Now came the painful part – testing the wetsuit in open water in April. Mad Mike’s old windsurfing lake just outside Bradley Stoke now advertises itself for open-water swimming. Noting the absence of lifeguard, I nervously asked what one is supposed to do if one gets into trouble in the water – the simple answer was “Stand Up!”- the lake is only 5ft deep . The water that day was 11 degrees. Yes, the wetsuit keeps you warm, but not your feet or hands, and when you try to swim properly the cold water numbs your face. The constriction of the wetsuit, and its unexpected buoyancy, completely bamboozled me at first – I simply could not make forward progress. Encouraged by Ruth’s son-in-law Rob, I persevered. Keeping my head high out of the water, I struggled very slowly round the 400m marked course, then ran for the hot showers.
Spot the grey-bearded author pre race
Finally the big day came for my first actual race. It was my new stepson’s 40thbirthday, and he had invited a large contingent of family and friends to take part, including his mother whose birthday it was too. We had decided to avoid the serious competition by all entering together, young and old, fit and unfit, in a “Mates’ Wave” start.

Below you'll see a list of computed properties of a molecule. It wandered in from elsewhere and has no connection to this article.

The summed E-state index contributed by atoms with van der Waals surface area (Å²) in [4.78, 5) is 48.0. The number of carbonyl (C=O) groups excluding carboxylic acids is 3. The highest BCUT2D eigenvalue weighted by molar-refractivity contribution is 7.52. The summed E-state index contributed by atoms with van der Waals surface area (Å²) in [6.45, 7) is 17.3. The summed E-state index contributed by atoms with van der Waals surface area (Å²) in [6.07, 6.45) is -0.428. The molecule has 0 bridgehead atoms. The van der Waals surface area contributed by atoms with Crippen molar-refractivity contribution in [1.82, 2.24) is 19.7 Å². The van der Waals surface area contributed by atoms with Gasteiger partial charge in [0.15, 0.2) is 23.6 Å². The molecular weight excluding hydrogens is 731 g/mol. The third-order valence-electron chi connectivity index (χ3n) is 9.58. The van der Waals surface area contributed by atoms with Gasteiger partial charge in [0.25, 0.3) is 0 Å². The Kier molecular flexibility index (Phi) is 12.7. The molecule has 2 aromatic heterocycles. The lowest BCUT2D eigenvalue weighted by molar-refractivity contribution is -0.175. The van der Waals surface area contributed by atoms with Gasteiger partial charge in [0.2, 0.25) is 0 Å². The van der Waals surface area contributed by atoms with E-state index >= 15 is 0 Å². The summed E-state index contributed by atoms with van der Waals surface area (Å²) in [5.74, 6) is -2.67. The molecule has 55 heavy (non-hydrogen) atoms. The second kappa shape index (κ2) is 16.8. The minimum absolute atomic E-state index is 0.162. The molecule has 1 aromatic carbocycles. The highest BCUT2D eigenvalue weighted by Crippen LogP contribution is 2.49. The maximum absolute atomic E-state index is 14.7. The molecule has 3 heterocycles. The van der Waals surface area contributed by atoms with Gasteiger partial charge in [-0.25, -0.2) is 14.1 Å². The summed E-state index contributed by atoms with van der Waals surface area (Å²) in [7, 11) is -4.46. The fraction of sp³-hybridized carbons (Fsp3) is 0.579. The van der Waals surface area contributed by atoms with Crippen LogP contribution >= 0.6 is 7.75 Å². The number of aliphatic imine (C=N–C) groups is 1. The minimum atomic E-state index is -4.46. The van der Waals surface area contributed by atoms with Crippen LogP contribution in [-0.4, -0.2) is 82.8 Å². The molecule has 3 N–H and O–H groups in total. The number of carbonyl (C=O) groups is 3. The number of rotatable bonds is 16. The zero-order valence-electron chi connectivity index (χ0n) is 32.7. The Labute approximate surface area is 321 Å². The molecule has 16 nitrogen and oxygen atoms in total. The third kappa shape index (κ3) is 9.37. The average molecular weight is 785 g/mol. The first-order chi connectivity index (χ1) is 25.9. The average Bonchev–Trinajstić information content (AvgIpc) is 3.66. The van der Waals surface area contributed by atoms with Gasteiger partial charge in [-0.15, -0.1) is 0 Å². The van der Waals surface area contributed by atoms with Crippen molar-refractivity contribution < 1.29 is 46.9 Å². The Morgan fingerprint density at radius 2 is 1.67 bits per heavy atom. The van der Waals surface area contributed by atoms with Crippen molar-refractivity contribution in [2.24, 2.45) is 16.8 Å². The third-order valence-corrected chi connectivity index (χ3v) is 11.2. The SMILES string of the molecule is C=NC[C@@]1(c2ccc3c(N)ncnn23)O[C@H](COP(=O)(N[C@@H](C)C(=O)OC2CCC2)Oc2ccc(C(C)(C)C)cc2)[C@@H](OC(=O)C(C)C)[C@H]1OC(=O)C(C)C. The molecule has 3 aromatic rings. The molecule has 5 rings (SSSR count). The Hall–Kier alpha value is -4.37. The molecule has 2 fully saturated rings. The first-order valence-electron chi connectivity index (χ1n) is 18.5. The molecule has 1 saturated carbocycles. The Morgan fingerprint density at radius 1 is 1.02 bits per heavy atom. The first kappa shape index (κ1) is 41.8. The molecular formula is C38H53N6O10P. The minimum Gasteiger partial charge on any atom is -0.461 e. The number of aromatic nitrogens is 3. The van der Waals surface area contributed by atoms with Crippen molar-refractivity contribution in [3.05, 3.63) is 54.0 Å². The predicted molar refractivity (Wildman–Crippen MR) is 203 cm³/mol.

Wetsuits on, into the water we jumped. Yup, it was indeed COLD. Infuriatingly, we had to hang about treading water for a good 10 minutes while they gave us a race briefing which could easily have been done on dry land. When the Off came, I carefully position myself at the back so as not to have anyone swim over me ( I had heard too many horror stories of what happens in Ironman mass starts) and slowly work my way around the course in my own time. My sons Andy & Malc are on the bank cheering me on, and as I am last in the wave I have my own personal safety kayak accompanying me, so I can chat with the kayaker too. Unbeknown to me, Rob is winding up the crowd at the finish of the swim, pointing me out and explaining it is my first attempt. So as I stagger to try to get out of the water, it is to loud cheers. I find that really heartening.
Relief or enjoyment?
Once on the bike, again big cheers for me every time I come round past the swim finish. Crowd support can make such a difference! I actually manage to overtake one other rider, but am unable to hold on when we hit the wind at the far end of the lake, so I go into the run still in last position. I come up alongside another runner and we encourage each other onward, but then she peels off to finish – she’s a whole lap ahead of me. Somehow I struggle round that final lap to a grand reception committee at the finish and then a nice surprise – despite finishing last, I find out that as I am the only competitor in that wave in my 65-70 age category, I have actually also come first. As one of those other competitors happened to be Jenson Button, I can truthfully say that I raced against Jenson Button and I came first!